18 – 20 November 2019 |Havana, Cuba
A training workshop jointly led by the Economic Commission for Latin America and the Caribbean (ECLAC) and IRENA – Supporting the development of bankable bioenergy projects in Cuba – brought together governments, the private sector, civil society, local authorities and other international organisations to develop ambitious green solutions for a better energy transformation. Cuba’s pursuit of a sustainable energy future relies on the deployment of bankable renewable energy projects with a major share from harnessing bioenergy.
Co-organized by ECLAC and IRENA and in coordination with Cuba’s relevant ministries and state-owned companies such as AZCUBA, the workshop provided insights on key issues on the best practices for the development of bankable bioenergy projects in Cuba and the Caribbean region.
IRENA provides a suite of project facilitation platforms that help local stakeholders to address challenges on the path towards sustainable development with clean and affordable energy. Based on the IRENA Project Navigator for bioenergy projects available in Spanish, critical issues related to the bankability of bioenergy projects were reviewed, with a focus on the technical and financial considerations for the preparation of detailed project proposals.
In this context, the workshop was based on an integral approach and presented tools and methodologies to help bridge the local gaps at institutional, policy, regulatory, market and project levels to meet the financiers’ requirements and facilitate the development of renewable energy projects in Cuba. Further details related to the outputs to be achieved through this workshop included:
At the United Nations Climate Action Summit in 2019, IRENA Director-General, Mr Francesco La Camera, indicated that renewables are not only the most effective response to rising emissions but they are also an engine of low-carbon development, supporting energy access, energy security and climate resilience in countries such as Small Island Developing States facing a number of specific social, economic and environmental vulnerabilities.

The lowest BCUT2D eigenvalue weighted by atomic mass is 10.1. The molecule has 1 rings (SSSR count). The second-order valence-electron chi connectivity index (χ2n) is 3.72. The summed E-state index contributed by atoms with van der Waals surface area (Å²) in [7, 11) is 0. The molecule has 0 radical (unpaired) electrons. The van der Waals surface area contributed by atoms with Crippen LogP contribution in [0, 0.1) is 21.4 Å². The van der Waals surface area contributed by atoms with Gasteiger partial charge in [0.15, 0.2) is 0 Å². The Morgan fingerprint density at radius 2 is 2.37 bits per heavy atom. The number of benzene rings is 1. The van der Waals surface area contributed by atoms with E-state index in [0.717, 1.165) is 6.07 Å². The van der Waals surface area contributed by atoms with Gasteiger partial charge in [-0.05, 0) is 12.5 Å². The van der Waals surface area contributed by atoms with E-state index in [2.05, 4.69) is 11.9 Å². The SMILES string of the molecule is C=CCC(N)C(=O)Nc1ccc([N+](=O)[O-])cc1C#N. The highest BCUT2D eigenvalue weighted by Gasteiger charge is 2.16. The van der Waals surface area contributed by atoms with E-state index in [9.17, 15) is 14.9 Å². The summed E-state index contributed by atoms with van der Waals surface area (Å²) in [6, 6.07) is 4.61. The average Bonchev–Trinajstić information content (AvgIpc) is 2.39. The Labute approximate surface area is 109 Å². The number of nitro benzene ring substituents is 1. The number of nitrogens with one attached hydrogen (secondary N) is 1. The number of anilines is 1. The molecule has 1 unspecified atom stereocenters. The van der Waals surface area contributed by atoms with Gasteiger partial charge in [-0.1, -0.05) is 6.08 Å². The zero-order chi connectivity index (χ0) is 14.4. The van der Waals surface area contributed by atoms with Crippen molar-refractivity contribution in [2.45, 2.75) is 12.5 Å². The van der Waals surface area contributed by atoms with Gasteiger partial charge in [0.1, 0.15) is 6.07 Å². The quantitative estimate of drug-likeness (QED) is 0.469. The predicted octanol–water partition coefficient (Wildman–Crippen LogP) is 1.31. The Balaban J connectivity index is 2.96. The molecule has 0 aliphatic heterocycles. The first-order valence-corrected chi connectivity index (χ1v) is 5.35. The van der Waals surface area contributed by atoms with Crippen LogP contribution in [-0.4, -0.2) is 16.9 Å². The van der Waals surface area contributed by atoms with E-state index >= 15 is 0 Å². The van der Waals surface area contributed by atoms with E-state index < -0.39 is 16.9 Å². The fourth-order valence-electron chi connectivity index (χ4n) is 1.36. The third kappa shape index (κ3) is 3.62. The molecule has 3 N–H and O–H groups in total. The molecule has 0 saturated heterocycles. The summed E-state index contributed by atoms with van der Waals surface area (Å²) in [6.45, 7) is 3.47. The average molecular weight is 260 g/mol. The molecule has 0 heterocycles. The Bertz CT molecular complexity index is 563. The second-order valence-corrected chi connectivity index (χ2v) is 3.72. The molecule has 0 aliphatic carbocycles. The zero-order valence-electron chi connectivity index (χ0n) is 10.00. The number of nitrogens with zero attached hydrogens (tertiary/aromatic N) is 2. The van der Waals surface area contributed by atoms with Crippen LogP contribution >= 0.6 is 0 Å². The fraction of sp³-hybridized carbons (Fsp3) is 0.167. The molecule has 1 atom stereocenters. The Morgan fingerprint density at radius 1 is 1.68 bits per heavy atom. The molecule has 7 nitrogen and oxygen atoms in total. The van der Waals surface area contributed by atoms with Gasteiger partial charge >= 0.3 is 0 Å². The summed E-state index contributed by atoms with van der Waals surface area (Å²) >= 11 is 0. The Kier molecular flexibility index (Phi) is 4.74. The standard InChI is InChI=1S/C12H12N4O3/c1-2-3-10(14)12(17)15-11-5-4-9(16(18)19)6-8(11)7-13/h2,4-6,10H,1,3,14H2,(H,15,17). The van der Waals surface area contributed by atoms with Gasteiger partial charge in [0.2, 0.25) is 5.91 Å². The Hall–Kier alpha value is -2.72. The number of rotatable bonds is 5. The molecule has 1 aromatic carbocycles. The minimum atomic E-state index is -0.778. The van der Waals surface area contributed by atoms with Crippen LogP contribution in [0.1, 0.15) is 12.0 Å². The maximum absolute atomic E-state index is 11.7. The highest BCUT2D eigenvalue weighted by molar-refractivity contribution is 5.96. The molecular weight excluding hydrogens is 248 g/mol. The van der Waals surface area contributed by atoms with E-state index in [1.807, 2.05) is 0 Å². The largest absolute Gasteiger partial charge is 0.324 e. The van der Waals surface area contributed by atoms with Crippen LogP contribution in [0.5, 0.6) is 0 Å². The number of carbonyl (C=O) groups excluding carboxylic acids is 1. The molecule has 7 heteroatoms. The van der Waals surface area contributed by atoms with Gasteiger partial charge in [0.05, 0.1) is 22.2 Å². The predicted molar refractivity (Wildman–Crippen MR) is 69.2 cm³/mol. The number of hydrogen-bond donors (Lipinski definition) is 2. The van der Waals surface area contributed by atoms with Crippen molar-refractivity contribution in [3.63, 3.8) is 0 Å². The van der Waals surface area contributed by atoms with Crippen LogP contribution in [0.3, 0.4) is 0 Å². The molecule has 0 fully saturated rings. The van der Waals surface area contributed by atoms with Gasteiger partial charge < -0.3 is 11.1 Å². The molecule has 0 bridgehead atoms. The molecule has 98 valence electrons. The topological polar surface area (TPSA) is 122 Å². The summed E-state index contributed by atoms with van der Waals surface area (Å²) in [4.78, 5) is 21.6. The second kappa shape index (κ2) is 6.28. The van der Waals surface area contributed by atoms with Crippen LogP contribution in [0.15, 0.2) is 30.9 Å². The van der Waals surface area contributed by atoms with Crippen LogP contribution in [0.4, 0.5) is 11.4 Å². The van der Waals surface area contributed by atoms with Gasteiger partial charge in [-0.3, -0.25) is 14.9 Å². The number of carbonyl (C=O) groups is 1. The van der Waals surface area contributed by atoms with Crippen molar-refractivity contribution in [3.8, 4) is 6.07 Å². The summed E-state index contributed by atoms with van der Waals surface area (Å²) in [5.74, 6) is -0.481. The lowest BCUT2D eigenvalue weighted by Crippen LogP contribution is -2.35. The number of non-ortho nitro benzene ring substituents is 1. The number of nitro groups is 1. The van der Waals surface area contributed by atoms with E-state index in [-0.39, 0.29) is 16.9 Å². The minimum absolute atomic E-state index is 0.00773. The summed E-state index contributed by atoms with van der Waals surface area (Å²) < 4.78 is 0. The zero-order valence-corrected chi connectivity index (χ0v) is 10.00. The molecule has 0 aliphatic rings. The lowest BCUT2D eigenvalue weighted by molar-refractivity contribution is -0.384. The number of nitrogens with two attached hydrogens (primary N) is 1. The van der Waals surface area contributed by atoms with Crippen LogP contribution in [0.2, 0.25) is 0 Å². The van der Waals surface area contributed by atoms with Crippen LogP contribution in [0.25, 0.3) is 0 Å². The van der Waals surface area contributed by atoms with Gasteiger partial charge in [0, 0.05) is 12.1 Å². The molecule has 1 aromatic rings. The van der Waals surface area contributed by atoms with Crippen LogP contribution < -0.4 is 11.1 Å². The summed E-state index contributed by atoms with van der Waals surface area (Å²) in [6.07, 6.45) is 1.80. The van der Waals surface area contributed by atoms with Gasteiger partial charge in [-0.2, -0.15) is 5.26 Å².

Cuba is a Small Island Developing State with strong dependence on imported oil, resulting in a very costly generation and high losses. In 2017, the country faced several power shortages which urged for the development of new power generation solutions. The electricity prices are expected to ramp up in the future which makes renewable energy technologies a relevant alternative. The Caribbean nation started investing in renewable energy sources in 2014 and pledged to produce 24% of its electricity supply from renewable energy by 2024. In the past year, Cuba saved more than 30 tons of fuel and reduced its carbon emissions significantly. The country has now set an ambitious plan for 2030 which includes the development of sugarcane-based biomass projects, solar photovoltaic plants, wind energy and small hydroelectric projects. Today, Cuba has several ongoing solar and wind projects, either under construction or in the completion phase. Being more and more open to international financing, the country has recently secured several investments especially from China and the United Kingdom.
Furthermore, Cuba is known for its rich abundance in sugarcane. After extraction of the sugar from the plants, the remaining biomass feedstock, also known as bagasse, can be used to generate electricity that can be injected to a utility grid. The first bioelectric plant is currently being implemented and this type of power generation is expected to represent more than half of the renewable energy share of 2024.